Across the United States and the United Kingdom, economic
policies that were set in place decades ago continue to harbor a
growing wedge between the wealthy and the poor.
two-part documentary The Divide introduces us to seven
citizens who have experienced the effects of this disparity
Though the film includes archived news footage related to
several key economic milestones,
It is by no means a
dry lesson in government policy.
filmmakers focus almost exclusively on the human side of the
In New York City, a psychologist serves the mental health needs
of Wall Street's most successful movers and shakers.
Not content to teach
or open a practice for less privileged clients - where his
salary might be limited to a mere $100,000 a year - he now lives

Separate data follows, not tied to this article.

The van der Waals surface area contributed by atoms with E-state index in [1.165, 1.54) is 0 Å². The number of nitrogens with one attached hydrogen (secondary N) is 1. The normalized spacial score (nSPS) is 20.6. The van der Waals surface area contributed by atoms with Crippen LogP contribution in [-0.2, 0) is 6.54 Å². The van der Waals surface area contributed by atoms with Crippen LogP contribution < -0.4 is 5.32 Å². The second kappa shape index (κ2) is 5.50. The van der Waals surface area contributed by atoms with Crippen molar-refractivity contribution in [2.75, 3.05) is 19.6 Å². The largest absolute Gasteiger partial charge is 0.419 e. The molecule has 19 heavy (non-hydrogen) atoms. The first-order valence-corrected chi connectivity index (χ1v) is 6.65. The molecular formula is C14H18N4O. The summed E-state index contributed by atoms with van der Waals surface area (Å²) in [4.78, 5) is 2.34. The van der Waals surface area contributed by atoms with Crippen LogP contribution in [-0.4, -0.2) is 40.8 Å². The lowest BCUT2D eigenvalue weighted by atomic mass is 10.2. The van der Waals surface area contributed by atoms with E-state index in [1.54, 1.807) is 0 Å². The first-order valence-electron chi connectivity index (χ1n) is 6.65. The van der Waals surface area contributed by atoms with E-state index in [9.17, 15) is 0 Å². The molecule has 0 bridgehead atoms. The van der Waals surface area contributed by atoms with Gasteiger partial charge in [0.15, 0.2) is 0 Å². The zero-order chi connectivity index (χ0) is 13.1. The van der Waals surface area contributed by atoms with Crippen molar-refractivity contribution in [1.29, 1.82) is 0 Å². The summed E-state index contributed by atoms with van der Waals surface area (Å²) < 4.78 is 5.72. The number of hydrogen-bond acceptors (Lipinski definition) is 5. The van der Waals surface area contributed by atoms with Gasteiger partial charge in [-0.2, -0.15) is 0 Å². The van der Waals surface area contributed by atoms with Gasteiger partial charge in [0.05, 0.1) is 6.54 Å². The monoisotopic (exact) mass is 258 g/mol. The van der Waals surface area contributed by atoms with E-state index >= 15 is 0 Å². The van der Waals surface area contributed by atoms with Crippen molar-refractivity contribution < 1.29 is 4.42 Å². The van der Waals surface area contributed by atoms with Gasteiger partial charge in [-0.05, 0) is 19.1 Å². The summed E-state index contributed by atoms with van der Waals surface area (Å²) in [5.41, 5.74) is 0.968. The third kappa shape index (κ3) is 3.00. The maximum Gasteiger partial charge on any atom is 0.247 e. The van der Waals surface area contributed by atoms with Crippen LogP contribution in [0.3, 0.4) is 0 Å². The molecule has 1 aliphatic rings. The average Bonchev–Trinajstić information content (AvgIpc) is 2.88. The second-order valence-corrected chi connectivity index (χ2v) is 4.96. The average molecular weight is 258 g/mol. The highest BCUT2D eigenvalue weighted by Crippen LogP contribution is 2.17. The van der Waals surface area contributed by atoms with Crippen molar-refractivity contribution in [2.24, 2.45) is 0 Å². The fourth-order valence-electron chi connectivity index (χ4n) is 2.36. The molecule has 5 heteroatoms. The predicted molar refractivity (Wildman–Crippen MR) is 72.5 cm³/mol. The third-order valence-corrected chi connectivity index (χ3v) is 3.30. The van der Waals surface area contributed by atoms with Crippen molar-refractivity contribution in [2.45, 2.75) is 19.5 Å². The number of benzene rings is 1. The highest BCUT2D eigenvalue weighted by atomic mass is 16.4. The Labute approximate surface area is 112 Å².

the high life, or at least works hard at maintaining the
appearance that he is.
A small business owner was forced to close her shop after a
Walmart was erected nearby. Later, she procured
employment from that same Walmart that put her out of business.
Over the years, she's
detected a depressing change in corporate culture.
Employees are pushed
to their limits, no longer recognized for their hard work as
they once were, and the company leaders are less willing to
share the fruits of their success.
Through these and other portraits, we understand the
psychological and societal implications of wealth inequality
between the haves, the have nots, and those who are
trying to break from one social status to the other.
This dynamic is
especially profound in the story of Jen, a mother from
Sacramento, California who lives in a luxury gated community.
She doesn't know her
neighbors, and she can frequently feel them judging her based on
the type of car she drives and her willingness to do her own
Economic inequality is currently at its highest level since
mourns the passing of a way of life that is no longer simple,
balanced or just, and which now values the facade of success
over all else.